1) Riders who own one bike and are looking to use the same bike for triathlon as well as tighter group or in-town riding, where range of visibility and ability to stop and go quickly are important. Road based positions and bikes are specifically designed to provide a wide range of visibility and provide the rider with quick access to the brakes and shifters.

2) Riders who own one bike and consistently have significant climbing, high speed descending or cornering as regular elements in their riding. A road position’s more upright stance can provide a better platform for steep climbing while drop handlebars and the more neutral center of gravity of a road position are designed to make descending through tight corners at speed to be as natural as possible.

3) Riders who own one bike and want to race in road races or criteriums. Aerobars are not allowed in road races or tight group rides for one simple reason – they are not safe for this type of riding. The risk of someone running into another rider in a tight pace line or getting an aerobar caught on another rider are too high.

4) Riders who have injuries or other mitigating circumstances that prevent them from being able to ride in a more forward and lower position. While rare, there are people with acute sciatic nerve issues and other medical concerns who may not be able to ride in an aero position comfortably or efficiently.

Ideally, if you are serious about triathlon and maximizing your cycling performance, you are going to eventually want to own both a road and a triathlon bike. Each type of bike and riding position is unique and compliments the muscle development and technique required to maximize your potential on the other. Just like the best runners and swimmers tend to come from running and swimming backgrounds, the best cyclists in triathlon tend to come from cycling backgrounds. Road racing or riding in competitive cycling groups are some of the most effective ways to develop the pedaling technique, muscle development and cycling skills needed to truly ride as efficiently as possible. Many of these skills are difficult to learn by riding on your own or by riding exclusively in an aerobar based position.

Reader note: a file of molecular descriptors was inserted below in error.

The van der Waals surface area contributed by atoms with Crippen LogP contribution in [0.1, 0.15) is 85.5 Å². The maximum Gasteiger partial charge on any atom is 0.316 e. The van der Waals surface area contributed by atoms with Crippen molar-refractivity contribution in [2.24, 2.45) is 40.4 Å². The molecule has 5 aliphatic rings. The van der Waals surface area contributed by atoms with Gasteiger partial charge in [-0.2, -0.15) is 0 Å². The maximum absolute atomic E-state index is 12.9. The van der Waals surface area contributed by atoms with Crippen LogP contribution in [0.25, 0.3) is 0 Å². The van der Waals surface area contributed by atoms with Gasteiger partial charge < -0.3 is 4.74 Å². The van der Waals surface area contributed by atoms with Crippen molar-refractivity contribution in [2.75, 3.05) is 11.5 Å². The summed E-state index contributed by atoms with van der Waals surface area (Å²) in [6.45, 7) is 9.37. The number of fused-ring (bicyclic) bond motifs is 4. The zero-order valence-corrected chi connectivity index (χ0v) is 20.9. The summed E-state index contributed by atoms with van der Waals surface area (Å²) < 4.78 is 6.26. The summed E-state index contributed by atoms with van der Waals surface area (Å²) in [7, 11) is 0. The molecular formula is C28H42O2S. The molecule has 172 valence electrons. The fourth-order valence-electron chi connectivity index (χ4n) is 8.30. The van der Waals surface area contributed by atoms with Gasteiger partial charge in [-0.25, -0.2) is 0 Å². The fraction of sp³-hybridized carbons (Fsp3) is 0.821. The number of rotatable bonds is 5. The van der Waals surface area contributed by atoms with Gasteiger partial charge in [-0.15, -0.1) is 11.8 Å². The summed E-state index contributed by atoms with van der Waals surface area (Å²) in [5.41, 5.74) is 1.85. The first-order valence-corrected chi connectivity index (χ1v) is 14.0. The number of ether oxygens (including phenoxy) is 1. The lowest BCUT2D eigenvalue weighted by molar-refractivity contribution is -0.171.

Triathlon based bikes are great solo riding and top speed triathlon machines, whereas road bikes are versatile rides that can be great learning, training and technique tools. Regardless of what type of bike you are leaning towards, the best place to start is with a professional bike fitting with a qualified fitter. A fitting session will not only help you start out in a comfortable and efficient riding position, but will further clarify the type of position and bike that will work best for you.

I’m sure that you will find triathlon rewarding and challenging and I hope that you enjoy the ride.


Originally published August 2005/Copyright © 2005

About Ian

From first time riders to Olympians, Ian has helped thousands of athletes achieve their cycling and triathlon goals. Ian develops much of the Fit Werx fitting and analysis protocols and is responsible for technology training and development. He is regarded as one of the industry leaders in bicycle fitting, cycling biomechanics and bicycle geometry and design. He is dedicated to making sure the Fit Werx differences are delivered daily and provides Fit Werx with corporate direction and is responsible for uniting our staff and initiatives.